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J Psychiatry Neurosci. 2010 Jul;35(4):258-66.

Switching between executive and default mode networks in posttraumatic stress disorder: alterations in functional connectivity.

Author information

  • 1Department of Psychiatry, Schulich School of Medicine and Dentistry, The University of Western Ontario, London, Ont., Canada.

Abstract

Working memory processing and resting-state connectivity in the default mode network are altered in patients with posttraumatic stress disorder (PTSD). Because the ability to effortlessly switch between concentration on a task and an idling state during rest is implicated in both these alterations, we undertook a functional magnetic resonance imaging study with a block design to analyze task-induced modulations in connectivity.

METHODS:

We performed a working memory task and psychophysiologic interaction analyses with the posterior cingulate cortex and the medial prefrontal cortex as seed regions during fixation in 12 patients with severe, chronic PTSD and 12 healthy controls.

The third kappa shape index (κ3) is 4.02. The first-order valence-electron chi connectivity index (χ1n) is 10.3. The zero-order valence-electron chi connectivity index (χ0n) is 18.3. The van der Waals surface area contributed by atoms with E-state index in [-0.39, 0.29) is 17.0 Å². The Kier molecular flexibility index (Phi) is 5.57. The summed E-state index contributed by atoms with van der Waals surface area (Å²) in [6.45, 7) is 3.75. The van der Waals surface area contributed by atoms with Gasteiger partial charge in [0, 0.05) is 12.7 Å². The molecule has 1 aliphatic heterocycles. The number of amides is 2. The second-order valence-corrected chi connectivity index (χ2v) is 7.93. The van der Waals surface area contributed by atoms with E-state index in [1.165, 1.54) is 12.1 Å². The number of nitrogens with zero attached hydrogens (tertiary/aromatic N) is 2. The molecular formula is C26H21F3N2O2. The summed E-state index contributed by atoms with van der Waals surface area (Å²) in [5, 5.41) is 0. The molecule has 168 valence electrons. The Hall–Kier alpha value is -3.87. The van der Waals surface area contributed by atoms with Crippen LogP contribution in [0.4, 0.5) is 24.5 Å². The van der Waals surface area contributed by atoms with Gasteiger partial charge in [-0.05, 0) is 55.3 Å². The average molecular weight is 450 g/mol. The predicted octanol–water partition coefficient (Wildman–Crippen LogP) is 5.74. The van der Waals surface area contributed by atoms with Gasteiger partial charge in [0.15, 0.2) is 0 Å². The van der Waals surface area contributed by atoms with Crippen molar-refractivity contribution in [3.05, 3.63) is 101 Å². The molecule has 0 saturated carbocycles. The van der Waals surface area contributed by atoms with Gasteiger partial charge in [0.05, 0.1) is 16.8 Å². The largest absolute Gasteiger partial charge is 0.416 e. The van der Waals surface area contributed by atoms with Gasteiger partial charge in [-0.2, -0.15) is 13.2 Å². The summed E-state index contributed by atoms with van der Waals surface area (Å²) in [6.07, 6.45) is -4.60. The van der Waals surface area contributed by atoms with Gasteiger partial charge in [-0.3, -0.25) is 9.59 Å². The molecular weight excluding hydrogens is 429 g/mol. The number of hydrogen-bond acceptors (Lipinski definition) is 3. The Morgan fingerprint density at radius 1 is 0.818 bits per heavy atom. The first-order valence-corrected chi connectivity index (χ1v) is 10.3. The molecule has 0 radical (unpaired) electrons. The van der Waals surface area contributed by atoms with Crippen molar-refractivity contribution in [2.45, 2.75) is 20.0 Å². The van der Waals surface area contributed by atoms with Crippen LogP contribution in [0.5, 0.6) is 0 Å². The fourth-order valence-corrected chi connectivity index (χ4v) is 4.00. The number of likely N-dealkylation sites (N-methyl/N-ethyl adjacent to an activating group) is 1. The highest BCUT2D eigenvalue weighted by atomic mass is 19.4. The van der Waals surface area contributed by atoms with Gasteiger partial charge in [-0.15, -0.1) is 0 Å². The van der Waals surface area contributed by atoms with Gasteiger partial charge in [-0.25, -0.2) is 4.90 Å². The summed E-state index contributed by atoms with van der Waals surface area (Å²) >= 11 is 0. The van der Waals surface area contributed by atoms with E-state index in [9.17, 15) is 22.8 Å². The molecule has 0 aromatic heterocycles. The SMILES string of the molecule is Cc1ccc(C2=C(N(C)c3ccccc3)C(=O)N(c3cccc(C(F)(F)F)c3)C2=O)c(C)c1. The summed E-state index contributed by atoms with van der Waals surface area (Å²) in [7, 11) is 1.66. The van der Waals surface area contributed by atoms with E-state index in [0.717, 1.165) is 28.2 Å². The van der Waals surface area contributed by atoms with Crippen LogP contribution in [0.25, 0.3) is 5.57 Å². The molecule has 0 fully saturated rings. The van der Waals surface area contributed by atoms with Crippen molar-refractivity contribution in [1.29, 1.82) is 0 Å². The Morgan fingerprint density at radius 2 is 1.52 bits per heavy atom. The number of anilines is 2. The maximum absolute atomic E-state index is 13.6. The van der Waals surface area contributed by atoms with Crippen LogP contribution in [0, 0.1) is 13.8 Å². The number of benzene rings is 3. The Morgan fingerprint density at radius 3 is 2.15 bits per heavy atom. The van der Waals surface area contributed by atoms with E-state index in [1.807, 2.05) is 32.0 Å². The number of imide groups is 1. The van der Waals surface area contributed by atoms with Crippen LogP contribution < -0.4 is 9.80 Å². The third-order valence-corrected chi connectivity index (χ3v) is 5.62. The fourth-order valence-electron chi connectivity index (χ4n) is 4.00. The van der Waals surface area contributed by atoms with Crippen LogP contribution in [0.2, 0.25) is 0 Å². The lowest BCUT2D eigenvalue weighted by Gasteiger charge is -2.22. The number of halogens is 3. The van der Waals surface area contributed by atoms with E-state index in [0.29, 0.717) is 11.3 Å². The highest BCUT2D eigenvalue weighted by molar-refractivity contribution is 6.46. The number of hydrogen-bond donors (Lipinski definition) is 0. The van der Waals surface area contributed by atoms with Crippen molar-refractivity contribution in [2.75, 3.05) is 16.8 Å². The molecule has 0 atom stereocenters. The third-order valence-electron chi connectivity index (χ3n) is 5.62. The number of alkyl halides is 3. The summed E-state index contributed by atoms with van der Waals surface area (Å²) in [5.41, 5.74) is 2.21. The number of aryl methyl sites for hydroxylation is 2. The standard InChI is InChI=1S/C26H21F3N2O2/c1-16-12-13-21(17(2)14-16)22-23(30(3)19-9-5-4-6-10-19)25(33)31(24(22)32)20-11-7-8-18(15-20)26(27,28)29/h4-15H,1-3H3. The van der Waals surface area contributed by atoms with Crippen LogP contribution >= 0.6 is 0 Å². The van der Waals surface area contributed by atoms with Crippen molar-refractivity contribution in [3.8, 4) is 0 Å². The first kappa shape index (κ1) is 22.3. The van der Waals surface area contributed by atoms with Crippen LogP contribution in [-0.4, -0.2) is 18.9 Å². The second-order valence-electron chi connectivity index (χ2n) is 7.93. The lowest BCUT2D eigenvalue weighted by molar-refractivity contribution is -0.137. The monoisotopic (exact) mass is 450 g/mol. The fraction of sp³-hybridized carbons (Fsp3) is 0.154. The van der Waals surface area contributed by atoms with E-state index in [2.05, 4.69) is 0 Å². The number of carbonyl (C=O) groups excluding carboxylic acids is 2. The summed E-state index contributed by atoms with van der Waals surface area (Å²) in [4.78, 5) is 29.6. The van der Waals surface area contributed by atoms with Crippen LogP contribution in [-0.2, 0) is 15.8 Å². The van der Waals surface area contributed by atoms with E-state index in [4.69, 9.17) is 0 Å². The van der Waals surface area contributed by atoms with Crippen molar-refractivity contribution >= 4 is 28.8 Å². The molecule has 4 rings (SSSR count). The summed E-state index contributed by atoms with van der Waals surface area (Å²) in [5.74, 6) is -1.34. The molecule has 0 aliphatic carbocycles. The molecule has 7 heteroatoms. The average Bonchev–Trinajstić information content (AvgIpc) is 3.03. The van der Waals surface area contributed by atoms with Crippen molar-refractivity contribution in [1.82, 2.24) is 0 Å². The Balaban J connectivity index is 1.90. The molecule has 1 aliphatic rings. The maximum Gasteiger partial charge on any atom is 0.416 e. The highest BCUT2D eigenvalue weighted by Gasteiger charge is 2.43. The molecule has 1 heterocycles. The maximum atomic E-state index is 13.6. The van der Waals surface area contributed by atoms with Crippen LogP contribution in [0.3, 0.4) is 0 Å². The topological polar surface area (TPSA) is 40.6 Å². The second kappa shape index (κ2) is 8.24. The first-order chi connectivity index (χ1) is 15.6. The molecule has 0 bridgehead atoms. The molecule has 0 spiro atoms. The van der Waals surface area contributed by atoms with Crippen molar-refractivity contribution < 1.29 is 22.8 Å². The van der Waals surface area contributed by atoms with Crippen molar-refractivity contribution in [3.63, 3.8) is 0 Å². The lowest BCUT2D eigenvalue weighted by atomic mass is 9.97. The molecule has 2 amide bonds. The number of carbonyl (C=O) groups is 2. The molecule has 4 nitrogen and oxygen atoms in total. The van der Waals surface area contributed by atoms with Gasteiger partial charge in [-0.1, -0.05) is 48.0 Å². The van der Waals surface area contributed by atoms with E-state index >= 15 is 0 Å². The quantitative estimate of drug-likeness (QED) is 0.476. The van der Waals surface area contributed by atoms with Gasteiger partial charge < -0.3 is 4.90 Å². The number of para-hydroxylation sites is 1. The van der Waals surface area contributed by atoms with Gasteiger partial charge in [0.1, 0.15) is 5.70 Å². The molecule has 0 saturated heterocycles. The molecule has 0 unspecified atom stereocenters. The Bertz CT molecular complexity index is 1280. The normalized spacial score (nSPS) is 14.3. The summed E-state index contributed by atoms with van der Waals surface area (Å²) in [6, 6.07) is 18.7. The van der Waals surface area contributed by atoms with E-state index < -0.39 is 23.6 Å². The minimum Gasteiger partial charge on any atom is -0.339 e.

RESULTS:

During the working memory task, the control group showed significantly stronger connectivity with areas implicated in the salience and executive networks, including the right inferior frontal gyrus and the right inferior parietal lobule. The PTSD group showed stronger connectivity with areas implicated in the default mode network, namely enhanced connectivity between the posterior cingulate cortex and the right superior frontal gyrus and between the medial prefrontal cortex and the left parahippocampal gyrus.

LIMITATIONS:

Because we were studying alterations in patients with severe, chronic PTSD, we could not exclude patients taking medication. The small sample size may have limited the power of our analyses. To avoid multiple testing in a small sample, we only used 2 seed regions for our analyses.

CONCLUSION:

The different patterns of connectivity imply significant group differences with task-induced switches (i.e., engaging and disengaging the default mode network and the central-executive network).

PMID:
20569651
[PubMed - indexed for MEDLINE]
PMCID:
PMC2895156
Free PMC Article

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